The Rapid Elearning Blog

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Having the right look for your elearning course can help engage the learner and set initial expectations because how your course looks tells the learner what to expect.

There’s a look that’s right for your elearning course. It’s just a matter of finding it. And that’s when listening to your visual voice is critical.

What is the Visual Voice?

You may not be a trained graphic designer, but odds are that you can tell when things look right or not. That’s because there’s a voice in the back of your head that lets you know. At least there is in mine (but that could be the result of mental issues and/or beer).

If I design a course for kids, I already have some preconceived ideas of what look is appropriate for that audience. Most likely I’ll stick with primary colors and the characters may be a bit cartoony.

Each one of us has a visual voice that we can hear and learn to build better looking elearning courses. The secret is learning to hear the voice.

E-Learning Workshop Example

Here’s an exercise we do at the workshop. Suppose you’re hired to develop a western movie poster.

  • What colors would you choose?
  • What about fonts?
  • What people would be on the poster? What would they wear?

In most cases, people tend to agree on the colors and general look of the poster. It has that dusty brown look with cactus and tumbleweeds. As far as the font, they may not know the name but they know the right font when they see it. And of course the people in the poster would look like cowboys. In addition, there’d be all sorts of design elements that have a western context (like wanted posters, horses, lassos, etc.).

Articulate Rapid E-Learning Blog - elearning backgrounds visual voice

Articulate Rapid E-Learning Blog - elearning color palette visual voice

Articulate Rapid E-Learning Blog - elearning font visual voice

While we may not agree on all of the details, we’d probably come up with something very similar. And that’s because we have a visual voice that tells us what a western movie poster should be. If it doesn’t look like right, it throws off our expectations.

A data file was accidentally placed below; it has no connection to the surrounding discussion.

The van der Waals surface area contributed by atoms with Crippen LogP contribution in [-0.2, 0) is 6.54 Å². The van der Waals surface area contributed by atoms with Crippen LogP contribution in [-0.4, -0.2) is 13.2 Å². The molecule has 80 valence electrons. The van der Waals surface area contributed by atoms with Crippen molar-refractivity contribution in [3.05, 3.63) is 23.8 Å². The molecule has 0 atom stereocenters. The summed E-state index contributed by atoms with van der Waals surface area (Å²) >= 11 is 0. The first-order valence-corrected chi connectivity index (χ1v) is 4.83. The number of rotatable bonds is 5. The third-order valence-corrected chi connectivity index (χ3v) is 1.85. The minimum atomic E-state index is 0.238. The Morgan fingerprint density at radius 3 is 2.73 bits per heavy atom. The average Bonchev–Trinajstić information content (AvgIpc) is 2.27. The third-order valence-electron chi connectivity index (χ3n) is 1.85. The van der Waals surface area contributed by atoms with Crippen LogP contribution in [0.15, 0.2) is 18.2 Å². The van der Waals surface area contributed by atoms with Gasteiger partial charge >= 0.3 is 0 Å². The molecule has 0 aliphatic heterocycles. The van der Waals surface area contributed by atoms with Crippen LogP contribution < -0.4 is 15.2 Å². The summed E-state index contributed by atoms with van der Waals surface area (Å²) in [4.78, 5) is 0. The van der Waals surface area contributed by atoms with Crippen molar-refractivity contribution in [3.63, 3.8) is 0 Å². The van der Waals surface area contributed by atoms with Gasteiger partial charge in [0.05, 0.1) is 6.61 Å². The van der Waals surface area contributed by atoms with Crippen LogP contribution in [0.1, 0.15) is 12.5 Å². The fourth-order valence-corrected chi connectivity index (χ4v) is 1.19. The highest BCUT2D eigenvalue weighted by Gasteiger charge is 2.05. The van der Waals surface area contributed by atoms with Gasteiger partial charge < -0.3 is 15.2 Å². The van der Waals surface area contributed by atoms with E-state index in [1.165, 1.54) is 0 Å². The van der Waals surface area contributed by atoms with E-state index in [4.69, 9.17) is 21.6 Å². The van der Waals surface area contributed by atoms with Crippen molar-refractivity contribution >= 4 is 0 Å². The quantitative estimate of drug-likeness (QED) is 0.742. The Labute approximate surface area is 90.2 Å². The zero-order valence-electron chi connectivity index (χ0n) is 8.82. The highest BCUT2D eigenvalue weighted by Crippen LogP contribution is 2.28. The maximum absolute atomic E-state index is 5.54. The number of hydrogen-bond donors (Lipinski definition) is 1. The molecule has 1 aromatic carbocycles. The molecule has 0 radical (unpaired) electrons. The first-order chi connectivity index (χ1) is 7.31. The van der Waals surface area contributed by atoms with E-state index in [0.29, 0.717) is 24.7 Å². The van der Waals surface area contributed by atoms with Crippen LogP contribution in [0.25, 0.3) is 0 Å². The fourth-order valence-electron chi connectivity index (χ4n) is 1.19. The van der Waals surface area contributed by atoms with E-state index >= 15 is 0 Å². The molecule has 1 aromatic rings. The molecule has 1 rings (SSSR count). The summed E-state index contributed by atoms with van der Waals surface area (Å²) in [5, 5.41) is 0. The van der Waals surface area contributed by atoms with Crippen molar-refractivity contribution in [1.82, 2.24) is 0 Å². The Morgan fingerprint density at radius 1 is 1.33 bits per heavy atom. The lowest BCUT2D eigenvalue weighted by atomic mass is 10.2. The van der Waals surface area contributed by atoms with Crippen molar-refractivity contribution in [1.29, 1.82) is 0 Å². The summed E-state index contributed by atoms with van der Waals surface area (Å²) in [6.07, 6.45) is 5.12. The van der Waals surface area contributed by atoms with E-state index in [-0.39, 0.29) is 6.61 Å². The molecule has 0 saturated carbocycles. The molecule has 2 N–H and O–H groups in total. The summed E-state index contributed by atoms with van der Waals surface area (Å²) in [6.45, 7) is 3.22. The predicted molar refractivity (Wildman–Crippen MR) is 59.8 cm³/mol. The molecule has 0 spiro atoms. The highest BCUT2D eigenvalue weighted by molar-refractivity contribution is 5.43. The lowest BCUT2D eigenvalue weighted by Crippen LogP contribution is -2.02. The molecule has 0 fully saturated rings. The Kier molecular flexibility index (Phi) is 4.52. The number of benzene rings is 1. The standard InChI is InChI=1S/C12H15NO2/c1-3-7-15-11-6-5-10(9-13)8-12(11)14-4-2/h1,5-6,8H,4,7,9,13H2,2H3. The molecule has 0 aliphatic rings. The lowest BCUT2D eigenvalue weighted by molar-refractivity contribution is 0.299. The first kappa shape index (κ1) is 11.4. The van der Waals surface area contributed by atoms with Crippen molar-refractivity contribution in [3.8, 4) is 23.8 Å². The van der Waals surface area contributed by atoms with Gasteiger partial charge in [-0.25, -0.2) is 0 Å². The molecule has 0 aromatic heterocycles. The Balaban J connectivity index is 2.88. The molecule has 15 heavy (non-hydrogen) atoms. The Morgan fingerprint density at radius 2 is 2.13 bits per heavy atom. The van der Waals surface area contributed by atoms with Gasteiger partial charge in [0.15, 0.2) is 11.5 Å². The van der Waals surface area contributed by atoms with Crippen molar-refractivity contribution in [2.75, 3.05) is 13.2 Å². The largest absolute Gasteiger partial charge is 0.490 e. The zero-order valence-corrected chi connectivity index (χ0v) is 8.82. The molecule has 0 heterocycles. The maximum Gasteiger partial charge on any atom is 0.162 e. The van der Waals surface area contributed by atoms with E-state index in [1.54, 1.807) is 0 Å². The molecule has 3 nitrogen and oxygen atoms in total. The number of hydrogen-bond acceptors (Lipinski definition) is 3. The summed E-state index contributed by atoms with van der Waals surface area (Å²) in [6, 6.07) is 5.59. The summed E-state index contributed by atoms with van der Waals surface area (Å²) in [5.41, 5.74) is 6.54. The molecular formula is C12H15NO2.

Suppose you were going to do a Mafia movie poster. What colors would you use? Most likely you’d use black, white, and red. Sure enough! If you do a search, you’ll see that most Mafia movie posters use those colors.

But, if the colors (and fonts) were different you’d probably change your expectations of what the Mafia movie was about. In the example below the fonts and background are changed. How does that change your perception of the movie?

Articulate Rapid E-Learning Blog - goodfellas makeover using colors and background elearning example

The Visual Voice for E-Learning

These principles work the same for an elearning course. Posters aren’t that much different than the screens in your elearning courses. The design elements are generally the same. You’ll use colors, a background, characters and text.

Here’s an exercise for you. Suppose you are going to build a safety course. What colors come to mind? Which fonts? What types of characters? What would they wear? What design elements do you recognize as safety-related?

Now, let’s switch the course topics and suppose you’re building a course on handling customer calls in a call center. How would the look of the course be different than the safety course? Why?

There are number of ways to tap into your visual voice. Here are four things I try to expose:

  • What colors will I use?
  • What’s the right font?
  • What will the characters look like and wear?
  • What images can I use?

The key is that your elearning course is going to look like something. The secret is figuring out what that something is. Tapping into your visual voice helps you figure it out. And from there you’ll be able to set the initial expectations and engage the learner. And this is one of the first steps in creating effective elearning.